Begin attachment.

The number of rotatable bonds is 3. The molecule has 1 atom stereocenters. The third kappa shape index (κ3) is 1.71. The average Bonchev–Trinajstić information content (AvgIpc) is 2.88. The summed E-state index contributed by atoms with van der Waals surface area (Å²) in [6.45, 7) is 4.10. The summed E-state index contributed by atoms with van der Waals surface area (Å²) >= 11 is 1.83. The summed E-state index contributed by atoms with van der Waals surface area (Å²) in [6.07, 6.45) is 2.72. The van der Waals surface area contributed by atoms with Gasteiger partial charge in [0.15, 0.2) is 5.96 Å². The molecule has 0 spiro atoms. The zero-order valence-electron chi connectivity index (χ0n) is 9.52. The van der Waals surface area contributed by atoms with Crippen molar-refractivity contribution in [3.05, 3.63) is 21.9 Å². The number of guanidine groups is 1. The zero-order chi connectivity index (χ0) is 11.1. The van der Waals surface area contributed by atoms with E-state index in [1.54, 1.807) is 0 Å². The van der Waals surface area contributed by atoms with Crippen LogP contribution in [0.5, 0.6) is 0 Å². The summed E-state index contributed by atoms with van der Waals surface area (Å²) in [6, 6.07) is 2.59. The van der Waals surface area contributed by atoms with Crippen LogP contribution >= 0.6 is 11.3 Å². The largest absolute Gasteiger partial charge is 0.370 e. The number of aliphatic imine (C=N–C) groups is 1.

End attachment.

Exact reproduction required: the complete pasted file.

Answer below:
The number of rotatable bonds is 3. The molecule has 1 atom stereocenters. The third kappa shape index (κ3) is 1.71. The average Bonchev–Trinajstić information content (AvgIpc) is 2.88. The summed E-state index contributed by atoms with van der Waals surface area (Å²) in [6.45, 7) is 4.10. The summed E-state index contributed by atoms with van der Waals surface area (Å²) >= 11 is 1.83. The summed E-state index contributed by atoms with van der Waals surface area (Å²) in [6.07, 6.45) is 2.72. The van der Waals surface area contributed by atoms with Gasteiger partial charge in [0.15, 0.2) is 5.96 Å². The molecule has 0 spiro atoms. The zero-order valence-electron chi connectivity index (χ0n) is 9.52. The van der Waals surface area contributed by atoms with Crippen molar-refractivity contribution in [3.05, 3.63) is 21.9 Å². The number of guanidine groups is 1. The zero-order chi connectivity index (χ0) is 11.1. The van der Waals surface area contributed by atoms with E-state index in [1.54, 1.807) is 0 Å². The van der Waals surface area contributed by atoms with Crippen LogP contribution in [0.5, 0.6) is 0 Å². The summed E-state index contributed by atoms with van der Waals surface area (Å²) in [6, 6.07) is 2.59. The van der Waals surface area contributed by atoms with Crippen LogP contribution >= 0.6 is 11.3 Å². The largest absolute Gasteiger partial charge is 0.370 e. The number of aliphatic imine (C=N–C) groups is 1.